And then have the unmitigated GAUL to load the second attempt with enough ‘sweeteners’ for our ‘leaders’ to be inclined to vote for it. Even after it was criticized by the public (that would be you and me) as not acceptable.
It is fundamentally NOT OK to support a community of people who are within the borders of this country through MY TAX DOLLARS AND YOURS with health care and education incentives when they themselves are not contributing and are at the very least, here illegally to begin with.
It is fundamentally NOT OK to burden the honest, legal citizens of this nation with the cost of a welfare program that rewards drug addiction, poverty and criminal activities as opposed to incentives for obtaining or continuing education and rewarding good honest effort.
It is fundamentally NOT OK to allow the corporate heads of these failed financial institutions to reap the benefits of their failures by rewarding their poor judgment and questionable practices with enormous bonuses, when many in combination exceed several billion dollars.
I may be a lot of things, but stupid ain’t one of them.
What’s that about lipstick on a pig? Seems like the US Gubmint just got a whole load of porkers to dolly up for the Wall Street Ball.
What our politicians have handed us is not salvation, it’s another way to squeeze yet another drop from our wallets into their greedy little hands. This incestuous relationship with Wall Street and Washington dates back for more years than I have been alive and there is not one of them who has not benefited from the excesses from liberating the credit market to individuals and institutions that had no business borrowing in teh first place.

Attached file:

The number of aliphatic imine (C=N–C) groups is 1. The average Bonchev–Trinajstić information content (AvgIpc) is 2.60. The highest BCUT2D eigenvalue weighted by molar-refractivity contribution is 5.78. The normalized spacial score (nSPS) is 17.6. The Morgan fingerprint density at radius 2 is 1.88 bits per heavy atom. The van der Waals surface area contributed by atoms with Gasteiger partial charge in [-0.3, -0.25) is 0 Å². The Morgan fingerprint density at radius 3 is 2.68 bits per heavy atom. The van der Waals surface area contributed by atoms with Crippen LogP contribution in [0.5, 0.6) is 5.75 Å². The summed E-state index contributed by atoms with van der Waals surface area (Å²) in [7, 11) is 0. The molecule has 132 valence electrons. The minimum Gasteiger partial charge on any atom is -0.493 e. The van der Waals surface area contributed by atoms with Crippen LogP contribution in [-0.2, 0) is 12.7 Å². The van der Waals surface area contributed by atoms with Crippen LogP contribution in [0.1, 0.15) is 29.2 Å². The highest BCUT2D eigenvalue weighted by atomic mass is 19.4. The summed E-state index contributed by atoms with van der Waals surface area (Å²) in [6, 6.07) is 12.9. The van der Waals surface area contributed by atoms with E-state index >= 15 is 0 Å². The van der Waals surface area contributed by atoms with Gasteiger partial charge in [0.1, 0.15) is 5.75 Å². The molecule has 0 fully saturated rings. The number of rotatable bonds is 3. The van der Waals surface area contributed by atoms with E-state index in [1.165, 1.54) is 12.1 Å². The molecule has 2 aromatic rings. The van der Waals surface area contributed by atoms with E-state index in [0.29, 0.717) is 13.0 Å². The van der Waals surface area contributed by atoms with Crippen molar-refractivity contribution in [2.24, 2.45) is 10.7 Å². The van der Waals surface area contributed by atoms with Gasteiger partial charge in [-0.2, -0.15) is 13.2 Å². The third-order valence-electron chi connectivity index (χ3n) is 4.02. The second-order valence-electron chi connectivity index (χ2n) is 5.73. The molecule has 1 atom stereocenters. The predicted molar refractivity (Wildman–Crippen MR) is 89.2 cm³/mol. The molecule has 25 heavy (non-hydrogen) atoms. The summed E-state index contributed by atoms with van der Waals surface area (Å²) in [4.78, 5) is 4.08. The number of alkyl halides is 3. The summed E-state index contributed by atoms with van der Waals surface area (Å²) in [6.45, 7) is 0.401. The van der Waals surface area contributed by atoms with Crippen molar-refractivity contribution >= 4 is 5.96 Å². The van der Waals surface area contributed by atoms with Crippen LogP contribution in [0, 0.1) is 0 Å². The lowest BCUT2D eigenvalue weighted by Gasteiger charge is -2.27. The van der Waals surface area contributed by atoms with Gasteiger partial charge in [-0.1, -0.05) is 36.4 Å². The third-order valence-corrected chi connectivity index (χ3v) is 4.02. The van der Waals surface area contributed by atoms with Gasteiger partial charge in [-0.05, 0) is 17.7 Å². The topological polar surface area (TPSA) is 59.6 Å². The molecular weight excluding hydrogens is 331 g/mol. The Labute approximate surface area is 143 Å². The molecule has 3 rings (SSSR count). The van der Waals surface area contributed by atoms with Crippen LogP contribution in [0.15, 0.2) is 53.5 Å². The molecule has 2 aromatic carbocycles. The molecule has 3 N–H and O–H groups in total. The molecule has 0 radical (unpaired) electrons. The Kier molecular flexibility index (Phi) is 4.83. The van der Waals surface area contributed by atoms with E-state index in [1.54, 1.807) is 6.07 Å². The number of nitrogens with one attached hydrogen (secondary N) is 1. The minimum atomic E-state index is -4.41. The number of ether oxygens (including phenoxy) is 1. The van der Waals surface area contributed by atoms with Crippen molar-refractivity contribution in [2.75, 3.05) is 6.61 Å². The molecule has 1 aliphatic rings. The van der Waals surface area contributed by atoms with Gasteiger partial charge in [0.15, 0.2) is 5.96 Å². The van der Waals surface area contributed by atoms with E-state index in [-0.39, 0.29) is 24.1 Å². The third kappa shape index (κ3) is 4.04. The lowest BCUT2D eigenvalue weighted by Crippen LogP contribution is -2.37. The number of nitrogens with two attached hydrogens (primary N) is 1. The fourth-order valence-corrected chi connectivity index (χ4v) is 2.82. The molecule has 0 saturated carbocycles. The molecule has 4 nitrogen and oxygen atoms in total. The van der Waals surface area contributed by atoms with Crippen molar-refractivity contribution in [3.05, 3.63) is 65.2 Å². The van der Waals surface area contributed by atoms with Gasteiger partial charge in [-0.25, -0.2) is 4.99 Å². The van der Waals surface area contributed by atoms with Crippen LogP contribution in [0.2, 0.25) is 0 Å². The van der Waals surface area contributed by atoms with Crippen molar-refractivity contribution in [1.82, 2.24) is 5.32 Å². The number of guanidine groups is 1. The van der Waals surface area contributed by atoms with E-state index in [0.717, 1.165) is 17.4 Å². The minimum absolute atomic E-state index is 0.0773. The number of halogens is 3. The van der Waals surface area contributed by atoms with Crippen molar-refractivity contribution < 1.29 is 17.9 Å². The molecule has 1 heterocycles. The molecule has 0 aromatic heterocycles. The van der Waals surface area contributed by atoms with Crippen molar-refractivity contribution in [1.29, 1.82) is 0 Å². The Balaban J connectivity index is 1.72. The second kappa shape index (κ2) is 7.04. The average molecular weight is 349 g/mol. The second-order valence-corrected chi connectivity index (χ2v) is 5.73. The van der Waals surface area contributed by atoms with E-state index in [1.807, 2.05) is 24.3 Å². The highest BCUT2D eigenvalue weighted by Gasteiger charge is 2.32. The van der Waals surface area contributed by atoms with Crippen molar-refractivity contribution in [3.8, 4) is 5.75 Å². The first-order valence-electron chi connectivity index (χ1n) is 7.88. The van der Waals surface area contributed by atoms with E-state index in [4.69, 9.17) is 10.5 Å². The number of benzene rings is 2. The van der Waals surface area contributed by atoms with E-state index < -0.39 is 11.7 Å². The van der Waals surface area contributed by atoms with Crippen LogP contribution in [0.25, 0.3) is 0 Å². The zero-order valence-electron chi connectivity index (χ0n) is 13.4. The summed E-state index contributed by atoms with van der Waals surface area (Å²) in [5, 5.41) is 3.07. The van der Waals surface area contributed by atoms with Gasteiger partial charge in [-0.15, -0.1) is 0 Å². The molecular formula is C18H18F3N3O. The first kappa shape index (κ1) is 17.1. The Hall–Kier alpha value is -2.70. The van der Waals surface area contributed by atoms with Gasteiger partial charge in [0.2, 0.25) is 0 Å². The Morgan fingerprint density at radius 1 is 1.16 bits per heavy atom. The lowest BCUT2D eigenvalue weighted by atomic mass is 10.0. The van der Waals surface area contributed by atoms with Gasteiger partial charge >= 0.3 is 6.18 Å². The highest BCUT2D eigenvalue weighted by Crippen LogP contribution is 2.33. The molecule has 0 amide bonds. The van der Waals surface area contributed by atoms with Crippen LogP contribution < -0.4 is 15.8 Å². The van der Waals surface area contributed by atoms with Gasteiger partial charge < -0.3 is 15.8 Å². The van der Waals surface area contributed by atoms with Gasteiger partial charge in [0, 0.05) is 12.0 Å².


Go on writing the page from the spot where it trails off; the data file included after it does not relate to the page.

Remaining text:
I take personal exception to that. I scrimped and struggled and saved my entire life for what I have and I am deeply resentful of the many who just hold out their hands and expect me and everyone like me to cover their insolvency.
IT IS NOT THEIR RIGHT TO TAKE THE FRUIT OF MY LABOR.
I propose this to every taxpayer across the United States;
Barter or trade your services.
Don’t buy a new car, take what you have and spend it on a used car, spend the additional money to do what work is necessary to keep it road worthy and drive it until the wheels fall off. Force the automakers to make some hard and fast decisions about the products they will be offering in the years to come and the prices they will charge.
Co-op and build community gardens in the spring and raise your own food, or buy local produce from your local farm growers. If you live in urban areas, there are rooftops and window ledges,porches and alleyways that can support vegetable growing even if it’s herbs or one or two tomato plants. Disable the importation of tainted foodstuffs from countries that do not have adequate protocols in place for controlling potential contamination of our food supply.
Grow what your neighbor cannot or does not, and trade.
Purchase your meat in bulk from a local butcher, and co-op it’s purchase with your friends and relatives. If you like your neighbors, include them too. Support the growth of a healthy food supply by controlling what your livestock is fed and how it is cared for.
Pick up a rifle, shotgun or bow and learn how to hunt. Barter for venison from your hunter friends and learn how to cook game meat.
If you have some land or know of someone with some land, co-opt the raising of some livestock for meat and help to support some poultry for fresh eggs. Depending on the county that you live in determines what kind of livestock you can house and how many of each type. Not only are you supporting the growth of a healthier food supply, you get to oversee it’s care in person. No stomach for that? Barter a skill or product to help support it.
If you don’t have access to land but you have a skill; barter or trade the service you can provide for a reasonable percentage of the co-op that it will require to purchase, support and care for the livestock, garden, poultry or whatever.
If you are over 40 and your mother is still alive, pick her brains for recipes that are not only tasty but nutritious, talk to your friends and their families and see if it’s possible to make stone soup once or twice a week. Share.